Maruti Suzuki Marketing Strategy

1604 Words 7 Pages
Maruti Suzuki offers 14 brands and more than 150 variants- Maruti 800, people movers, Omni and Eeco, international brands Alto, Alto-K10, A-star, WagonR, Swift, Ritz and Estill, off-roader Gypsy, SUV Grand Vitara, sedans SX4 and Swift Dire and also CNG variants of most of the model for sake of greener planet. Revenue of Maruti Suzuki is growing tremendously over the years.
The case marketing strategies of Maruti Udyog examines the market expansion strategies adopted by Maruti Udyog Limited (MUL), India’s biggest carmaker, in response to intense competition and a decline in sales of its bread-and-butter model -the Maruti 800. MUL enjoyed a near-monopoly status, until the Government of India liberalized the economy in 1991. This led to the entry
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Even Indian auto players like Tata Motors and Mahindra entered the fray to give MUL tough challenges. MUL began to introduce new models, and upgrade its existing models in response to market demand. For instance, the company introduced the hatchback Swift to shed its image of being a manufacturer of low-cost staid cars. The case study looks into how MUL came back from the crunch to retain its place as the top carmaker in India. It also deals with the tussle between Suzuki Motor Corporation and the Government of India over ownership issues. The case highlights the promotional offers undertaken by MUL in its quest for market dominance and examines how the company was able to mould itself according to the market requirements, by entering new domains and reaching out to potential customers through its True Value and other promotional offers. A joint venture between the Government of India and Suzuki Motors, automotive manufacturer Maruti Udyog Limited has the largest dealer and service network in India and commands a 60 percent market share of the Indian car market. In the JD Power Survey …show more content…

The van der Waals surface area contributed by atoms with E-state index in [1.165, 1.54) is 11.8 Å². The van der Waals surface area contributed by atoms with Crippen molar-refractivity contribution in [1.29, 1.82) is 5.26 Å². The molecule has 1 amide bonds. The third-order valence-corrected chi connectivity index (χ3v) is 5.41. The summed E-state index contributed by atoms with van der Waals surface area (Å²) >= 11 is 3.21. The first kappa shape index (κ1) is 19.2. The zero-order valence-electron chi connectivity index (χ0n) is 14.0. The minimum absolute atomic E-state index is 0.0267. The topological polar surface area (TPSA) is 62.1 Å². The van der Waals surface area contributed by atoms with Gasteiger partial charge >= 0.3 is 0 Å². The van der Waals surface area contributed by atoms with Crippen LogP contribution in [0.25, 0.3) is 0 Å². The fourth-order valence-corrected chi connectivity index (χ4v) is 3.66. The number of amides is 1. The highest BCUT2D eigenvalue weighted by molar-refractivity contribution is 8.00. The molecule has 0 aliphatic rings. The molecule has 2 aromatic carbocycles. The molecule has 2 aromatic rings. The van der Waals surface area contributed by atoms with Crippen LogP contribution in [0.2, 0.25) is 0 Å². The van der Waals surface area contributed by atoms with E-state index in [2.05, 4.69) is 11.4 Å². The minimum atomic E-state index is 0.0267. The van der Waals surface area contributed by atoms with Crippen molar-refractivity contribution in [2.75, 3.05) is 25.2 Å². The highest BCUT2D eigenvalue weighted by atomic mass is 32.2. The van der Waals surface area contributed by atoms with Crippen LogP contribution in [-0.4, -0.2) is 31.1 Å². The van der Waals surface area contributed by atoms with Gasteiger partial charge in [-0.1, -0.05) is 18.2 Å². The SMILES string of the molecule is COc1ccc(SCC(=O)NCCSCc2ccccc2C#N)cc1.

The company’s share in December increased to 46% from 42% in November, he said, attributing the surge in volumes to the enhanced focus on rural and smaller markets. “We attuned our market strategy to suit the small and semi-urban markets,” he said, adding the change in strategy helped spur rural sales that rose 18% in the months from April to December.
The exchange sales drive, Pareek said, also boosted volume. “We realized, with first-time buyers staying away from new purchases, we needed to target those looking at replacing their cars,” he said. The strategy paid off and its exchange car business grew 19% in the first nine months of the current fiscal.
Analysts said the growth in Maruti’s market share also shows that fear of competition from newer models launched by rivals were

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